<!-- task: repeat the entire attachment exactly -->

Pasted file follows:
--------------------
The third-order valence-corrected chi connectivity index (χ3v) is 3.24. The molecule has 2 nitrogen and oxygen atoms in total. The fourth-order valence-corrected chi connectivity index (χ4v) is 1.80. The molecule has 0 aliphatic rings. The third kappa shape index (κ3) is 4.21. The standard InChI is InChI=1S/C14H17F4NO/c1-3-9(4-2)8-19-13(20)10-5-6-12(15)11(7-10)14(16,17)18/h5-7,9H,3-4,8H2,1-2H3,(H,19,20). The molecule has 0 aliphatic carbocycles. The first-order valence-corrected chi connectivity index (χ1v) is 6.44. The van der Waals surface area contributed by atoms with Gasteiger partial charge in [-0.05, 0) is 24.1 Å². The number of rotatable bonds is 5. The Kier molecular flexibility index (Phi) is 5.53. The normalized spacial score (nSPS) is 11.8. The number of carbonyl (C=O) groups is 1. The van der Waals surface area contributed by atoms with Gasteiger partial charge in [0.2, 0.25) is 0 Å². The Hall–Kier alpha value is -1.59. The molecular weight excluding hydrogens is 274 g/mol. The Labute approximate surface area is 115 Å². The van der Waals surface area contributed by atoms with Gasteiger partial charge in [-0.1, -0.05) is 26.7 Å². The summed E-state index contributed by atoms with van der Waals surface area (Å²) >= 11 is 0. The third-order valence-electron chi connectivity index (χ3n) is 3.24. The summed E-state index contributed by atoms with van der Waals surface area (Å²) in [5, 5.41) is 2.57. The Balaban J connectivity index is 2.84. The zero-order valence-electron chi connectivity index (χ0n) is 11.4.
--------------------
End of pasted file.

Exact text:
The third-order valence-corrected chi connectivity index (χ3v) is 3.24. The molecule has 2 nitrogen and oxygen atoms in total. The fourth-order valence-corrected chi connectivity index (χ4v) is 1.80. The molecule has 0 aliphatic rings. The third kappa shape index (κ3) is 4.21. The standard InChI is InChI=1S/C14H17F4NO/c1-3-9(4-2)8-19-13(20)10-5-6-12(15)11(7-10)14(16,17)18/h5-7,9H,3-4,8H2,1-2H3,(H,19,20). The molecule has 0 aliphatic carbocycles. The first-order valence-corrected chi connectivity index (χ1v) is 6.44. The van der Waals surface area contributed by atoms with Gasteiger partial charge in [-0.05, 0) is 24.1 Å². The number of rotatable bonds is 5. The Kier molecular flexibility index (Phi) is 5.53. The normalized spacial score (nSPS) is 11.8. The number of carbonyl (C=O) groups is 1. The van der Waals surface area contributed by atoms with Gasteiger partial charge in [0.2, 0.25) is 0 Å². The Hall–Kier alpha value is -1.59. The molecular weight excluding hydrogens is 274 g/mol. The Labute approximate surface area is 115 Å². The van der Waals surface area contributed by atoms with Gasteiger partial charge in [-0.1, -0.05) is 26.7 Å². The summed E-state index contributed by atoms with van der Waals surface area (Å²) >= 11 is 0. The third-order valence-electron chi connectivity index (χ3n) is 3.24. The summed E-state index contributed by atoms with van der Waals surface area (Å²) in [5, 5.41) is 2.57. The Balaban J connectivity index is 2.84. The zero-order valence-electron chi connectivity index (χ0n) is 11.4.